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Non-Review Review: Last Chance Harvey

There’s something pleasant about watching just-past-their-prime actors working together on small-scale productions. Kinda a reminder that even though they don’t dominate Hollywood anymore (because Hollywood has little respect for their elderly), they are still around. It’s even nicer when they stray from the projects that they are obviously making a fair bit of capital on (such as Dustin Hoffman’s work in Meet the Fockers) towards smaller, more intimate fare. Last Chance Harvey is a solid and sweet romantic comedy in the very classical sense. It doesn’t rely on inappropriate sex jokes or physical comedy to make its audience laugh, just provides some wonderfully awkward ‘that could happen and it would be mortifying’ humour paired with some emotional honesty. And, despite being crafted in the mould of a classical genre, it manages to seem like a breath of fresh air.

Thankfully, Harvey is never short with her...

Let’s be honest, we haven’t had a good old fashioned romantic comedy in yonks – mainly because Hollywood can’t decide what the audience for romantic comedies wants. It’s generally banal fare featuring hip and successful actors and actresses within the genre, with an ‘edgier’ appeal creeping in. By ‘edgier’, I mean that Hollywood is growing ever more comfortable with sex and sexuality. So we get vibrating underwear. Generally the few solid romantic comedies we’ve seen – like Chasing Amy or (500) Days of Summer – have been hip and happening modern indie fare, that are generally a lot more frank and lot less sugar coated than the traditional studio productions. Last Chance Harvey is neither of these, and that gives it a certain amount of leeway with the audience.

The plot follows recurring losers Harvey (Dustin Hoffman) and Kate (Emma Thompson), both alone and struggling to get by. We spend the first half-an-hour of the film getting to know them as they have several near-misses. The film knows that we know they must at least inevitably encounter one-another and is at least honest about that. It never pretends to be anything it isn’t, as it hits all the story beats which we would expect from a romantic comedy. But it does give us two interesting leading characters, both of whom are – to varying degrees – damaged goods who never made as much of their lives as they might hope. She’s an airline attendant and he has found himself replaced in his marraige by James Brolin. Such is life.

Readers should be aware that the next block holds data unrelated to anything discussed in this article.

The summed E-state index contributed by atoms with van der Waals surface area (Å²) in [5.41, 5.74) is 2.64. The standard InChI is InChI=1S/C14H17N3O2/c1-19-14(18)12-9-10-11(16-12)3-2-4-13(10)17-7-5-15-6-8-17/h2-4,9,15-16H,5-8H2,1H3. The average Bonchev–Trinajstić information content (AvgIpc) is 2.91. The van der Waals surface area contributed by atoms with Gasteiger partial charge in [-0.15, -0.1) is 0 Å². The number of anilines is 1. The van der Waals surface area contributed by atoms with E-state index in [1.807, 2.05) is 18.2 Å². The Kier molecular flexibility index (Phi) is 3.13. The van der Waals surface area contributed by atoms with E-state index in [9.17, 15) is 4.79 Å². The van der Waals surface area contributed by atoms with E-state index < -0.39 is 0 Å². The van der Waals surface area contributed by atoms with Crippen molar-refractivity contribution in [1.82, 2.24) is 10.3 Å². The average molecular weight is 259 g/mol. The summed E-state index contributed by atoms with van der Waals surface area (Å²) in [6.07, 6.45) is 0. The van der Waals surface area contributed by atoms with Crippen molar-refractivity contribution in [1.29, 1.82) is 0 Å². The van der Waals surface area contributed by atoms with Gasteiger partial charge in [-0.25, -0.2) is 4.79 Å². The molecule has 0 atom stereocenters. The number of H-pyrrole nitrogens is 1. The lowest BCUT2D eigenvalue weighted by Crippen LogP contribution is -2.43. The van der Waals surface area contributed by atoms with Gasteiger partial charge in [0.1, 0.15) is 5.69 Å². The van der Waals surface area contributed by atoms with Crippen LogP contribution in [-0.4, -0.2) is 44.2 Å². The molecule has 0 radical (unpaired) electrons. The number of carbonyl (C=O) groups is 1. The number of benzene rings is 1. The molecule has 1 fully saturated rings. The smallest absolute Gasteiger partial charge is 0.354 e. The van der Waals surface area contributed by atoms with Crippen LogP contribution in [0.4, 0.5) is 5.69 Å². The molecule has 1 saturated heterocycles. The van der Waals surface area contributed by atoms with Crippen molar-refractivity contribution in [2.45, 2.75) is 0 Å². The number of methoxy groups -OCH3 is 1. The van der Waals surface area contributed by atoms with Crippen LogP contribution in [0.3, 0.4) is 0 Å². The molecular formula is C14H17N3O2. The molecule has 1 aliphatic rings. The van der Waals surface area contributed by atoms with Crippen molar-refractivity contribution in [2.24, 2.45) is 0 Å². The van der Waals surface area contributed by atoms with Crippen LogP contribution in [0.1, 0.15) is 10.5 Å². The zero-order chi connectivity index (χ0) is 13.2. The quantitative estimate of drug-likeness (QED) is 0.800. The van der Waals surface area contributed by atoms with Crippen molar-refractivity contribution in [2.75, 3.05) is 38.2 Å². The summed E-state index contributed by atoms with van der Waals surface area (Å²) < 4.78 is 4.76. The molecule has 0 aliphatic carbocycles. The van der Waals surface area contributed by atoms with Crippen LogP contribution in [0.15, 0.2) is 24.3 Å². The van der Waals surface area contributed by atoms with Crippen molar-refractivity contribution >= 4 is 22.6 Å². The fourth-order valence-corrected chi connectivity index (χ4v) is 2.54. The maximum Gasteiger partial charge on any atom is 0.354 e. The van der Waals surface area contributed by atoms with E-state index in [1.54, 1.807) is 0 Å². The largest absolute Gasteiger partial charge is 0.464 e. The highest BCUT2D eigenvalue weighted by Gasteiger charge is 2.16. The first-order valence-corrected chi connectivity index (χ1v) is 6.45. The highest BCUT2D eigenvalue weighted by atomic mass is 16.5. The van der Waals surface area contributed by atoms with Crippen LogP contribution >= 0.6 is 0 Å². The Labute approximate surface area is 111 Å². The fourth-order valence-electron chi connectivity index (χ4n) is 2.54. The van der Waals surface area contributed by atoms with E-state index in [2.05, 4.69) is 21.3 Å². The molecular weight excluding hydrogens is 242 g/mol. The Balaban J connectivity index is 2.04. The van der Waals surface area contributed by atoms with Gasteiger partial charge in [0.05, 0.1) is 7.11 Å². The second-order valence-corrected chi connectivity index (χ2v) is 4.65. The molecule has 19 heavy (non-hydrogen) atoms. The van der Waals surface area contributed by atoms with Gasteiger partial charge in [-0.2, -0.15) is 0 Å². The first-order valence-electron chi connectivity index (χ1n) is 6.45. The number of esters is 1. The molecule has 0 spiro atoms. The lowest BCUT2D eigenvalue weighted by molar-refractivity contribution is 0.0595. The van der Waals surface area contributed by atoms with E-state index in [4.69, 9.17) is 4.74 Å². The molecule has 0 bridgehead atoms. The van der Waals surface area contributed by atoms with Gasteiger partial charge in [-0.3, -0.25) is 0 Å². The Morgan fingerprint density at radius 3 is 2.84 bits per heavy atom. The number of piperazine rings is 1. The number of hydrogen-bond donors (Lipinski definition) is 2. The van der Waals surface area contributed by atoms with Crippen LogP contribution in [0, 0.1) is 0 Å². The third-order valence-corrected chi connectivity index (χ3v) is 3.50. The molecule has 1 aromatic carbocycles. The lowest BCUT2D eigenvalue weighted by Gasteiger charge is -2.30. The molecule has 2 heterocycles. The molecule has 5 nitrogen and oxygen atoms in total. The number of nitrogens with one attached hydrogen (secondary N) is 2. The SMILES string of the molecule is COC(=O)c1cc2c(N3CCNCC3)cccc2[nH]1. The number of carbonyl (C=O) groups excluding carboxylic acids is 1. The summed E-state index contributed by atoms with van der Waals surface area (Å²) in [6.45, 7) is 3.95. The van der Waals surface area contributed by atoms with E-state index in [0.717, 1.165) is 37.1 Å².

The film’s real success, beyond overing us a glimpse of life past fifty, is the casting of the leads. Dustin Hoffman is admittedly not in his prime, but post-prime Dustin Hoffman is better than 90% of actors. It helps that he avoids what seems to be a strong temptation among Hollywood’s OAP population to become a large ham, instead giving us the eponymous Harvey, a man who is a failure in so many ways (despite his attempts to make it seem otherwise). Emma Thompson is just as effective as Kate, giving her a beaten-down attitude – as if the world (and her mother) have worn her down and she is almost too tired to bother any more. The two leads have a chemistry together which really works and helps make the film feel more than just a standard love story.

It’s not a perfect film by a long shot – for example, some of their initial courting makes Harvey seem vaguely like a creepy stalker (the fact that Dustin Hoffman is noticeably shorter than Emma Thompson doesn’t help), or the fact that the seemingly mandatory third-act hurdle seems unnecessarily cruel and also somewhat pointless (a potent combination) – but it is a nice little romantic movie. It’s a love story like the kind that you really don’t see getting made anymore. If you are looking for a conventional romance that really hits the spot, you could do a lot worse than Last Chance Harvey.

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